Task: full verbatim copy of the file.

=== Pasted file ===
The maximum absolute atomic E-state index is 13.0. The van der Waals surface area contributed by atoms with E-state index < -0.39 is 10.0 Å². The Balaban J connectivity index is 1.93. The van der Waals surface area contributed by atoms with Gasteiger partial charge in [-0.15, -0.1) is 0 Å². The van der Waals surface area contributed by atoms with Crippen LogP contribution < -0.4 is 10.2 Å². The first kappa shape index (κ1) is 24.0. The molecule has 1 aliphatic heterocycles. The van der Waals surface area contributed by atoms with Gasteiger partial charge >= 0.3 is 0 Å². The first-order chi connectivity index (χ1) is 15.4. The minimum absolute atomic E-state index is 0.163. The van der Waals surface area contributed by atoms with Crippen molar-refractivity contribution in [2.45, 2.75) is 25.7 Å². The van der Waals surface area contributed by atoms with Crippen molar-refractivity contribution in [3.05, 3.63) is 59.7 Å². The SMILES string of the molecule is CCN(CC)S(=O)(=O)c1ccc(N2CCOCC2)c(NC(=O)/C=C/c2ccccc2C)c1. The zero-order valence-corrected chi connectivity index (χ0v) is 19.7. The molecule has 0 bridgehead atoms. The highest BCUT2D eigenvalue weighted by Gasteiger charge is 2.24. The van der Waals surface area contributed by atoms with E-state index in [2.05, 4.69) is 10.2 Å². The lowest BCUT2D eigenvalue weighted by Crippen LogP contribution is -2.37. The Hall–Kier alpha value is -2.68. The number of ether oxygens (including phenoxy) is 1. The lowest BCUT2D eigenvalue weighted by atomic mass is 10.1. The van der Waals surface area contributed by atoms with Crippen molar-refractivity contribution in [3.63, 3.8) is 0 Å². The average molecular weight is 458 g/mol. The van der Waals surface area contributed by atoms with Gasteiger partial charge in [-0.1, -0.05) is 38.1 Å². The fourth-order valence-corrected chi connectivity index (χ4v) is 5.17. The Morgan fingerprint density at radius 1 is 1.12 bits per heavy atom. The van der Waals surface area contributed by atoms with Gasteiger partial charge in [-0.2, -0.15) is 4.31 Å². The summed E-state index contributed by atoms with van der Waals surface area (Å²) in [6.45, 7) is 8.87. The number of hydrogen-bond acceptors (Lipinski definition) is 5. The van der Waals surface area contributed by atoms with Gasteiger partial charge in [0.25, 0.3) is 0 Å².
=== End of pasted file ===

The maximum absolute atomic E-state index is 13.0. The van der Waals surface area contributed by atoms with E-state index < -0.39 is 10.0 Å². The Balaban J connectivity index is 1.93. The van der Waals surface area contributed by atoms with Gasteiger partial charge in [-0.15, -0.1) is 0 Å². The van der Waals surface area contributed by atoms with Crippen LogP contribution < -0.4 is 10.2 Å². The first kappa shape index (κ1) is 24.0. The molecule has 1 aliphatic heterocycles. The van der Waals surface area contributed by atoms with Gasteiger partial charge >= 0.3 is 0 Å². The first-order chi connectivity index (χ1) is 15.4. The minimum absolute atomic E-state index is 0.163. The van der Waals surface area contributed by atoms with Crippen molar-refractivity contribution in [2.45, 2.75) is 25.7 Å². The van der Waals surface area contributed by atoms with Crippen molar-refractivity contribution in [3.05, 3.63) is 59.7 Å². The SMILES string of the molecule is CCN(CC)S(=O)(=O)c1ccc(N2CCOCC2)c(NC(=O)/C=C/c2ccccc2C)c1. The zero-order valence-corrected chi connectivity index (χ0v) is 19.7. The molecule has 0 bridgehead atoms. The highest BCUT2D eigenvalue weighted by Gasteiger charge is 2.24. The van der Waals surface area contributed by atoms with E-state index in [2.05, 4.69) is 10.2 Å². The lowest BCUT2D eigenvalue weighted by Crippen LogP contribution is -2.37. The Hall–Kier alpha value is -2.68. The number of ether oxygens (including phenoxy) is 1. The lowest BCUT2D eigenvalue weighted by atomic mass is 10.1. The van der Waals surface area contributed by atoms with Crippen molar-refractivity contribution in [3.63, 3.8) is 0 Å². The average molecular weight is 458 g/mol. The van der Waals surface area contributed by atoms with Gasteiger partial charge in [-0.1, -0.05) is 38.1 Å². The fourth-order valence-corrected chi connectivity index (χ4v) is 5.17. The Morgan fingerprint density at radius 1 is 1.12 bits per heavy atom. The van der Waals surface area contributed by atoms with Gasteiger partial charge in [-0.2, -0.15) is 4.31 Å². The summed E-state index contributed by atoms with van der Waals surface area (Å²) in [6.45, 7) is 8.87. The number of hydrogen-bond acceptors (Lipinski definition) is 5. The van der Waals surface area contributed by atoms with Gasteiger partial charge in [0.25, 0.3) is 0 Å².